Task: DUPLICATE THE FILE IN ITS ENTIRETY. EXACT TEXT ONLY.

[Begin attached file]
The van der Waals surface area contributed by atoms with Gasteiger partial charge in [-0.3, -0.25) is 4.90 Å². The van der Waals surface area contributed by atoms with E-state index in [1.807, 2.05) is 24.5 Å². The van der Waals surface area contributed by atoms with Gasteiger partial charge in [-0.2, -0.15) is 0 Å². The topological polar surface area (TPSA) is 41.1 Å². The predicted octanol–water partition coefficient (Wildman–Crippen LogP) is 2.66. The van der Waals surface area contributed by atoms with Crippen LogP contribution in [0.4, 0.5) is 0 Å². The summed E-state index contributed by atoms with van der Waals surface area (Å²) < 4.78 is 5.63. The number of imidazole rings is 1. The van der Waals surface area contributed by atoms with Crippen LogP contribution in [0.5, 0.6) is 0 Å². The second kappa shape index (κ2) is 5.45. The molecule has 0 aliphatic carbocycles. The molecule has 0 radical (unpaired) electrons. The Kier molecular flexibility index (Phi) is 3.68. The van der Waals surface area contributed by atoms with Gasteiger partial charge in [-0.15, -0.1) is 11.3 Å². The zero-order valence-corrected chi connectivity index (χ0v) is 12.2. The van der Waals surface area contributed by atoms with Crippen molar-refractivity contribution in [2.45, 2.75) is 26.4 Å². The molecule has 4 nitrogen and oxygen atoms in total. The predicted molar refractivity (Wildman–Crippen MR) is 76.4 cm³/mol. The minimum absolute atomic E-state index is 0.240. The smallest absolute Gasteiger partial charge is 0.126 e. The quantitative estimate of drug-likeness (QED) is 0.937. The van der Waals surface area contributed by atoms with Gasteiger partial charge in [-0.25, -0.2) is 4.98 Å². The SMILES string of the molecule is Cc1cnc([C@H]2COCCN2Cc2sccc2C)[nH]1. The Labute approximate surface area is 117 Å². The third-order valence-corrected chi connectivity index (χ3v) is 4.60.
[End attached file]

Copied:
The van der Waals surface area contributed by atoms with Gasteiger partial charge in [-0.3, -0.25) is 4.90 Å². The van der Waals surface area contributed by atoms with E-state index in [1.807, 2.05) is 24.5 Å². The van der Waals surface area contributed by atoms with Gasteiger partial charge in [-0.2, -0.15) is 0 Å². The topological polar surface area (TPSA) is 41.1 Å². The predicted octanol–water partition coefficient (Wildman–Crippen LogP) is 2.66. The van der Waals surface area contributed by atoms with Crippen LogP contribution in [0.4, 0.5) is 0 Å². The summed E-state index contributed by atoms with van der Waals surface area (Å²) < 4.78 is 5.63. The number of imidazole rings is 1. The van der Waals surface area contributed by atoms with Crippen LogP contribution in [0.5, 0.6) is 0 Å². The second kappa shape index (κ2) is 5.45. The molecule has 0 aliphatic carbocycles. The molecule has 0 radical (unpaired) electrons. The Kier molecular flexibility index (Phi) is 3.68. The van der Waals surface area contributed by atoms with Gasteiger partial charge in [-0.15, -0.1) is 11.3 Å². The zero-order valence-corrected chi connectivity index (χ0v) is 12.2. The van der Waals surface area contributed by atoms with Crippen molar-refractivity contribution in [2.45, 2.75) is 26.4 Å². The molecule has 4 nitrogen and oxygen atoms in total. The predicted molar refractivity (Wildman–Crippen MR) is 76.4 cm³/mol. The minimum absolute atomic E-state index is 0.240. The smallest absolute Gasteiger partial charge is 0.126 e. The quantitative estimate of drug-likeness (QED) is 0.937. The van der Waals surface area contributed by atoms with Gasteiger partial charge in [-0.25, -0.2) is 4.98 Å². The SMILES string of the molecule is Cc1cnc([C@H]2COCCN2Cc2sccc2C)[nH]1. The Labute approximate surface area is 117 Å². The third-order valence-corrected chi connectivity index (χ3v) is 4.60.